Monday, March 06, 2006

TTRC In San Antonio Today

SAEN has the story, Taxpayers, put your 2 cents in Monday. The funny thing about this commission seems to be that all they appear to be able to do is fiddle with the same "solutions" the Lege tried last year, business tax and sales taxes.
The commission won't consider anything that would require a constitutional amendment or a vote by taxpayers, such as a state income tax, casino gambling or lotteries, Sharp said.

The commission plans to draw up a proposed bill for Perry by the end of this month. Perry is expected to call lawmakers into a 30-day special session on education funding reform in April.

After the San Antonio meeting, the commission will meet with taxpayers in Dallas and Houston, Sharp said.

In hearings held throughout the state so far, homeowners have expressed various levels of dissatisfaction with property taxes, Sharp said. But all regions share this: Economic development officials are insisting the state lower property taxes.

"We have spent an awful lot of time with businesses large and small," Sharp said. "We knew from the beginning we didn't want to produce something in a back room. I think that we've produced some options that I believe the vast majority of businesses will find far superior to what they've seen before."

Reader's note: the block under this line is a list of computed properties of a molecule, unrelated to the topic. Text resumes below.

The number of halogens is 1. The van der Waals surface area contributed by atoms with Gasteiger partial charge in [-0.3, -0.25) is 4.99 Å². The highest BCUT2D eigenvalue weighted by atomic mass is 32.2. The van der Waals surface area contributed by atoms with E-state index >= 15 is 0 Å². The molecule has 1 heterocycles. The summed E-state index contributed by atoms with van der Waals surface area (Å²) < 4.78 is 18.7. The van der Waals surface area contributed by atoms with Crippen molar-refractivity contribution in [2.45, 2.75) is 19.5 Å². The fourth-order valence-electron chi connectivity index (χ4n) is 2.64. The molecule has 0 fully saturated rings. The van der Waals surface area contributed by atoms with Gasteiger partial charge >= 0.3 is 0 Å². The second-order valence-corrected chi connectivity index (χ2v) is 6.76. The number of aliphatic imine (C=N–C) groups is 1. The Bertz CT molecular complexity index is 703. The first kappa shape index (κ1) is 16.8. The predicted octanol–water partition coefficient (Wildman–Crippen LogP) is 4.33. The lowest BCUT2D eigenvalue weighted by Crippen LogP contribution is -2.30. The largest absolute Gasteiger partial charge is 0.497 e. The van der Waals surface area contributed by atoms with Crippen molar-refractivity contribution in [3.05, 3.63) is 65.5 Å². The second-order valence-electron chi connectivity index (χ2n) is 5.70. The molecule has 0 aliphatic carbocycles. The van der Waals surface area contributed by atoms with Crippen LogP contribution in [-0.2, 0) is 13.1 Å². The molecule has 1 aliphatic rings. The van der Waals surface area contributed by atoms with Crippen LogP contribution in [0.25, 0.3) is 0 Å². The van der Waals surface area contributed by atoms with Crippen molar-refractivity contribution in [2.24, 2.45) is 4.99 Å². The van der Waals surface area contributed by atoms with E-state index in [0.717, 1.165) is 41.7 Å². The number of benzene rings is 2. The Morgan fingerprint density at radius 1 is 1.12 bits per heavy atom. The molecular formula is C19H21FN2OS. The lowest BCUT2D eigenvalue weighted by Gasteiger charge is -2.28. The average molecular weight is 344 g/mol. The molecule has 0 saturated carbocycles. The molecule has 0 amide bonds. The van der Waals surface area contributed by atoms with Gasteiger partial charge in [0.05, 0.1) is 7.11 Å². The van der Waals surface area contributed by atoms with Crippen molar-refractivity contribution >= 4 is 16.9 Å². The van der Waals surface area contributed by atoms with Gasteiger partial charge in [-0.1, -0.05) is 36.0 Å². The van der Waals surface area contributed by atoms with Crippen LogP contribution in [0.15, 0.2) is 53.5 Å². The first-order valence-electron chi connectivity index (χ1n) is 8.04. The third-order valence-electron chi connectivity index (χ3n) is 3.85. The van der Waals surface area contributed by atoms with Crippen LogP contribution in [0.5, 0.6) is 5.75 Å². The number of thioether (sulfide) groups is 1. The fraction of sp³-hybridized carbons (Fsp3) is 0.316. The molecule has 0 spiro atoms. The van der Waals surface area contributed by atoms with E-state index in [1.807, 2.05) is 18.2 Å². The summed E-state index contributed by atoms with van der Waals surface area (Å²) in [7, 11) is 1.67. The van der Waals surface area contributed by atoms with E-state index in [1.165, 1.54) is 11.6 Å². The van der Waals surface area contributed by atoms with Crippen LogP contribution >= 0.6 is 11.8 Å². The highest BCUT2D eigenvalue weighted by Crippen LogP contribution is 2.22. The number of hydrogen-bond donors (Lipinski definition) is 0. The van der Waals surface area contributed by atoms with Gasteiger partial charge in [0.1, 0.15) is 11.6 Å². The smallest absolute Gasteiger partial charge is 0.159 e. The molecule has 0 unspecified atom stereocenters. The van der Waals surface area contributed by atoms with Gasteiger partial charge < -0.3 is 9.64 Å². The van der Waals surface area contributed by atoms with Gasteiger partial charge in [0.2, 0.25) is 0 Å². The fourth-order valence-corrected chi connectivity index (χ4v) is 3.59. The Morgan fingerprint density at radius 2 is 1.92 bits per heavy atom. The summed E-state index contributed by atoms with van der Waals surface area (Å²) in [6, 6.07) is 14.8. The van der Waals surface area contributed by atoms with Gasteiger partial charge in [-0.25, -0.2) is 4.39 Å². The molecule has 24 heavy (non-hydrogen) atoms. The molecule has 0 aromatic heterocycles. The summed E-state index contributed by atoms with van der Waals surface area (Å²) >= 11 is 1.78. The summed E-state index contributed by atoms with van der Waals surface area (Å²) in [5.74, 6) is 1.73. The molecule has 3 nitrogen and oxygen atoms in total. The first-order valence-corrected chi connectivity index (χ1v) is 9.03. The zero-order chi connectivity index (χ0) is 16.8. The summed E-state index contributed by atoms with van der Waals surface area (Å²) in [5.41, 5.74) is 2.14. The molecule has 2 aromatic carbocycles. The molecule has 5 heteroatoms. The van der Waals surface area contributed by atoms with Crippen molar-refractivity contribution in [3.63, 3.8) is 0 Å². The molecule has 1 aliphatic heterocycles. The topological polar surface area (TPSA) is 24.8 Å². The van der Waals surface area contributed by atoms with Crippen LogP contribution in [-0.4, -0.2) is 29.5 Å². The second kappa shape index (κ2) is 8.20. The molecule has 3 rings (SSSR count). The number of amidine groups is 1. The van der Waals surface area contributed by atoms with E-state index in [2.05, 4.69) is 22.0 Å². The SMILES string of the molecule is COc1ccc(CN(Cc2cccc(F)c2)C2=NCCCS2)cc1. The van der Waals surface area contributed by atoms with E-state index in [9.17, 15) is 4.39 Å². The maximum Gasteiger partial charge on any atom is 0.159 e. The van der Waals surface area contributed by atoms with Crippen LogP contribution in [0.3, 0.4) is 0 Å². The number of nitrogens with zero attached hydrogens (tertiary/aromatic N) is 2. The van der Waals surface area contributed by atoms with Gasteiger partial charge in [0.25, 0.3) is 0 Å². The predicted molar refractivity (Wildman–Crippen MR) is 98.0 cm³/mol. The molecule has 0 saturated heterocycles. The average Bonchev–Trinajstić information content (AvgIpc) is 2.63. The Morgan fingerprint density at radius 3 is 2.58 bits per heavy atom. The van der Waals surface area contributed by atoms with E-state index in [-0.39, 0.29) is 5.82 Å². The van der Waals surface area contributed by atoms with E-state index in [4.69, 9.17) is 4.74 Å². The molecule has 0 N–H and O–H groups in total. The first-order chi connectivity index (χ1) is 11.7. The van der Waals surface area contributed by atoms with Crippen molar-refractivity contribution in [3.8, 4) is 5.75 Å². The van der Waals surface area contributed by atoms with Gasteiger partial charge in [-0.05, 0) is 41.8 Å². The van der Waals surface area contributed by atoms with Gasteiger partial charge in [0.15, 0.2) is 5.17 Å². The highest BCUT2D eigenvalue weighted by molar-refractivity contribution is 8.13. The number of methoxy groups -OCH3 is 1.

Monday's hearing in the City Council chambers will allow people to speak for five minutes, on a first-come, first-served basis. They're likely to bring many perspectives.

Merton Johnson, 75, a retired college professor in San Antonio, has lived in Texas more than 25 years, but he has also lived in Colorado, New York, Wisconsin, Kansas and Illinois.

"All of them have better educational systems and social services than we do, and all of them have a state income tax," Johnson said. "There is a whole lot wrong with the system as it exists. We need to eliminate waste wherever we find it. We need to fund education and social services well by having an income tax."
The other things this commission has done is show that in the limited time that will be available to the Lege in the spring they will not be able to implement any long-term fix. It will be a quick fix. The other is that it's becoming more and more apparent that Texans will probably have to choose between two things in the future to fix the problem of public school financing in Texas. An income tax of casino gambling. One's a fair tax the other is a gimmick.


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